“I watched (the replay). It was kind of what I thought I did. It was pretty ugly. I got out of it relatively unscathed in the big picture.”
The consensual scrap, just one second after Sean Monahan opened the scoring midway through the first period, was the third in Westgarth’s tenure with the Flames.
With 29 career tilts under his belt, it likely isn’t his last, either.
“I’ve been doing this for a long time,” the 30-year-old said. “Fortunately that’s the first time it’s ever happened. I don’t plan on making it a routine by any stretch. Live by the sword. I made a mistake and [Gazdik] made me pay for it.”
ST. PAUL, MN -- For his first start in nearly a month, Reto Berra showed little in the way of rust.
The netminder stopped 20 of 21 shots in his return to the crease to help the Calgary Flames to a 2-1 overtime victory over the Edmonton Oilers in the ‘Battle of Alberta’ on Saturday.
“I felt really good, especially after a long break. It was a long time ago since I played the last time,” said Berra, whose last start came on Feb. 8 against the Philadelphia Flyers. “I was a little nervous and stuff but I liked it and I had good focus and everything. The guys played so good in front of me. I had some rebounds but my players were there and cleaned it up for me.”
Berra, who improved his record to 9-16-2 with a 2.94 goals against average and .898 save percentage with the effort, almost earned his first career NHL shutout in the win.
The 27-year-old was flawless through the first 49:43 of regulation before David Perron’s 23rd of the year tied the game for the Oilers, forcing overtime and eventual heroics with Sean Monahan’s second goal of the game just 1:50 into the extra frame.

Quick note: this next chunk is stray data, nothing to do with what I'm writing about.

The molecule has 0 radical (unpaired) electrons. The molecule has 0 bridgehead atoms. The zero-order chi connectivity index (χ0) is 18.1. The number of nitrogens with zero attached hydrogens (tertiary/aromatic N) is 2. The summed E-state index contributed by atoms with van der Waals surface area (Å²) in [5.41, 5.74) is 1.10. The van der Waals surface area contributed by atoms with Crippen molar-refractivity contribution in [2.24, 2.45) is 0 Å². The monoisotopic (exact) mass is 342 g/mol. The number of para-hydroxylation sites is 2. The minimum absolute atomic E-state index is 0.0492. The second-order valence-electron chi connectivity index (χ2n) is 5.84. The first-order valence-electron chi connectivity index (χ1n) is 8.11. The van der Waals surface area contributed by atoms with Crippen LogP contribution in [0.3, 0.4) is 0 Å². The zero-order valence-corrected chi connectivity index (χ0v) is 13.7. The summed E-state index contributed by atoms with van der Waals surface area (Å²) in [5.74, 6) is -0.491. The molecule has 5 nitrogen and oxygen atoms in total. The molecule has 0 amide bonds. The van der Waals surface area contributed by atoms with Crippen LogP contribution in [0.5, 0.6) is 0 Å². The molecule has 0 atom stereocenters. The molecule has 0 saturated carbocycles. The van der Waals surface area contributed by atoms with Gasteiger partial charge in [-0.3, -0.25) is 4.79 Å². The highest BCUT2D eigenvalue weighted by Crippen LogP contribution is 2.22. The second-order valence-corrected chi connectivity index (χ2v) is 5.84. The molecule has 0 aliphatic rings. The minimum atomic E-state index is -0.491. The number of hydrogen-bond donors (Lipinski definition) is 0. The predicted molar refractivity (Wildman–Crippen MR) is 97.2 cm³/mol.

A blanking, though, wasn’t on the mind of the Bulach native who represented Switzerland at the 2014 Sochi Olympics.
“I was not thinking shutout,” Berra said. “This season, we’ve had so many games 1-0 like that. It’s tough to think shutout. I never do that. Maybe somewhere back in your mind, but you think puck, puck, puck. You watch the puck and think puck. Nothing else.”
Admittedly, though, Berra was thinking about beating the Oilers and with Berra’s help, the Flames evened the ‘Battle of Alberta’. Both clubs have won two games in the best-of-five this season.
That wasn’t lost on the goalie despite the fact the first-year North American pro was just introduced to the battle earlier this year.
“(It’s) especially motivating,” said Berra, who has allowed just six goals in four games against Edmonton this season. “You want to win that. You want to win this rivalry, for sure. I know it’s hard to say why, but maybe you have better focus because it’s rivalry.”
It’s a rivalry unlike one he’s seen before.
The 6-foot-4 keeper said the intensity of the ‘Battle of Alberta’ was at a level he hadn’t experienced before in his career prior to coming to the National Hockey League this season.
“It’s pretty special,” Berra said. “I’m so happy that I can play here and everything.
“We’ve got rivalries too (in Switzerland). We call them derbies.”
EDMONTON, AB -- There was plenty from Saturday’s 2-1 overtime win over the Edmonton Oilers that Calgary Flames coach Bob Hartley enjoyed seeing.
Kevin Westgarth motionless on the ice after squaring off with Luke Gazdik wasn’t one of them.
At the end of a lengthy scrap between the two heavyweights midway through the first period, Gazdik connected with a fist that caught Westgarth square in the face, buckling the Flames forward before he fell and hit his head on the ice.
“It’s far from being easy. It’s a nightmare,” Hartley said. “Even on the other side, there’s rivalries, we’re all competitors but at the same time, we never want injuries during games.